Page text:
This is a guest post by Brooke Bocast, a PhD candidate in anthropology at Temple University and a visiting predoctoral fellow at Northwestern University. She is currently writing her doctoral dissertation on gender, consumption, and higher education in Uganda.
On May 16, the Washington Post’s Max Fisher published a “revealing map” of global ethnic diversity. This map is indeed revealing, but not entirely in the terms its author suggests. Based on a 2002 Harvard Institute of Economic Research paper, itself based on analysis of secondary data sets, Fisher’s map presents Uganda as the world’s most ethnically diverse country. Presumably, this finding is meant to “reveal” the hitherto unknown cornucopia of ethnic groups within Uganda’s national borders. What this map actually (but also, only potentially) tells us, is that during the data collection time period, residents of Uganda were acutely aware of particular features of their identities.
The data sets used in the Harvard paper—censuses and the Encyclopedia Britannica—are based on self-reportage of ethnic identity. Given that the western concept of ethnic identity does not directly map onto indigenous African ideas about personhood, it is unclear how the self-identification data was gathered in the first place. Within Uganda, the most closely analogous concept to “ethnicity” is “tribe,” which overlaps with matters of linguistics, lineage, clan, gender, lifespan, and geographical location. My Ugandan friend Stella, for example, is currently not quite sure of her tribe, although she has “a few guesses.”
So we have, on the one hand, local slipperiness of ethnic/tribal identification and, on the other hand, data that purports to reveal a diversity of definitive responses to queries of ethnic identity. There are countless possible interpretations of this juxtaposition. But let’s look at what temporality can tell us. Fisher acknowledges that the Harvard data is limited because it is time-bound. I argue that the existing analyses are limited, not because the data is “old,” but because the Harvard paper, and Fisher’s cartography, collapse a decade’s worth of data into an amorphous present.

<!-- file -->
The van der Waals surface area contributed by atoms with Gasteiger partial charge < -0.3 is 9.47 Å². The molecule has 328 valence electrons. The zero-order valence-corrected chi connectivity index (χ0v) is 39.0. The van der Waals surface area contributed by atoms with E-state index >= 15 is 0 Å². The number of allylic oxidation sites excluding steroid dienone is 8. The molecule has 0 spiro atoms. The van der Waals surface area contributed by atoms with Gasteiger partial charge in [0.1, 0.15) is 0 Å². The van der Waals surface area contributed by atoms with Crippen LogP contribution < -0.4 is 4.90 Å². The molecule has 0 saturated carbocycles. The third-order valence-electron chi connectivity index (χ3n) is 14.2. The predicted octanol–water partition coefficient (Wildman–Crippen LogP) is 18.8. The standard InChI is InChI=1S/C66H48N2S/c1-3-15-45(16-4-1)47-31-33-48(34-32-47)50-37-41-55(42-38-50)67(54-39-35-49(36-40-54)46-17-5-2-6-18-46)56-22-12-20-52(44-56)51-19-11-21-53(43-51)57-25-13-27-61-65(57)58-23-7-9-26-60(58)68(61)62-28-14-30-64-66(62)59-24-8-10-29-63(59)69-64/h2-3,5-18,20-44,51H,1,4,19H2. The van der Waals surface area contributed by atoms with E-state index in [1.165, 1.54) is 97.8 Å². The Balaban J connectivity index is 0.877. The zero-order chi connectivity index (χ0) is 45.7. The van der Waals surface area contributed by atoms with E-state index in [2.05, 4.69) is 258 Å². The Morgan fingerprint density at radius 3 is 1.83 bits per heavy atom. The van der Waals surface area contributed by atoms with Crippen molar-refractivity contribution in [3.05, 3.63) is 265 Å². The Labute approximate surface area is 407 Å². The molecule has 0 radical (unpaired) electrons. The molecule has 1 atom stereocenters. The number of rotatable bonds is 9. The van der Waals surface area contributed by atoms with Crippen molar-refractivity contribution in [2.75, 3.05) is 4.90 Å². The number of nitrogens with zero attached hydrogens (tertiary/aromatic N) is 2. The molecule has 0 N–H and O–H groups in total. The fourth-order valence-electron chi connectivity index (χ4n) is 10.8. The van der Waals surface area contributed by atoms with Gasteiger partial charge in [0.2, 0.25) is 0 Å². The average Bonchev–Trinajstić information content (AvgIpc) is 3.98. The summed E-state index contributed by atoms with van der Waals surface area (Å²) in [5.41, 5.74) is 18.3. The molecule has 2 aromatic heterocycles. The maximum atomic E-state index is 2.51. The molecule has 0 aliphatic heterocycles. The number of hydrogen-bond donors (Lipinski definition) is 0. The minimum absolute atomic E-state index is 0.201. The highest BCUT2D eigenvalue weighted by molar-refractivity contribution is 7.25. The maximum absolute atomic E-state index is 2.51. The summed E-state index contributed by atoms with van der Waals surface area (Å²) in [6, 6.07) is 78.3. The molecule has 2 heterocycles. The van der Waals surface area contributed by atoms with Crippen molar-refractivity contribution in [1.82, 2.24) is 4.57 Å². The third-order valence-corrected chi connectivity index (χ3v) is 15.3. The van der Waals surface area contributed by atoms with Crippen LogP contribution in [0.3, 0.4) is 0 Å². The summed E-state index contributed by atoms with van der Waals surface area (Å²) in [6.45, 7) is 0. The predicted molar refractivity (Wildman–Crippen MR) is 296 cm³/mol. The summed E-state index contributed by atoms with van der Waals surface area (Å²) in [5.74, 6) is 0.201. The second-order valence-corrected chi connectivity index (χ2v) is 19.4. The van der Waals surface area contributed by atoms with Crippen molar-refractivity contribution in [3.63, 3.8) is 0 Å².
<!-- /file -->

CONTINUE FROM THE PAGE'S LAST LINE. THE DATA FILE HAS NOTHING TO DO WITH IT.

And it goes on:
If we were to disaggregate the data over time, and still found relatively high rates of ethnic self-identification within Uganda in the late 1990s, our question would become not, “how many ethnic groups does Uganda have?” But, “why did Ugandans demonstrate marked ethnic awareness at that particular point in time?” One possible explanation could be that Uganda held national elections in 2001. Uganda’s politicians are fond of “instrumentalising” ethnicity during campaign season, and this translates into a generally elevated salience of individuals’ tribal affiliations. It is possible that, had she been of voting age, Stella would have “known” her tribe in 1999 or 2000, despite not being cognizant of it today.
Dynamic ethnic self-identification is not unique to Uganda—far from it. Other bloggers, writing in response to Fisher, have already emphasized the social science truism that ethnicity is an unstable category. Given this, we would do well to scrutinize Fisher’s other assertions—“European countries are ethnically homogeneous” for example—to see what they might reveal about the forces that shape peoples’ tendencies towards or away from ethnic self-identification.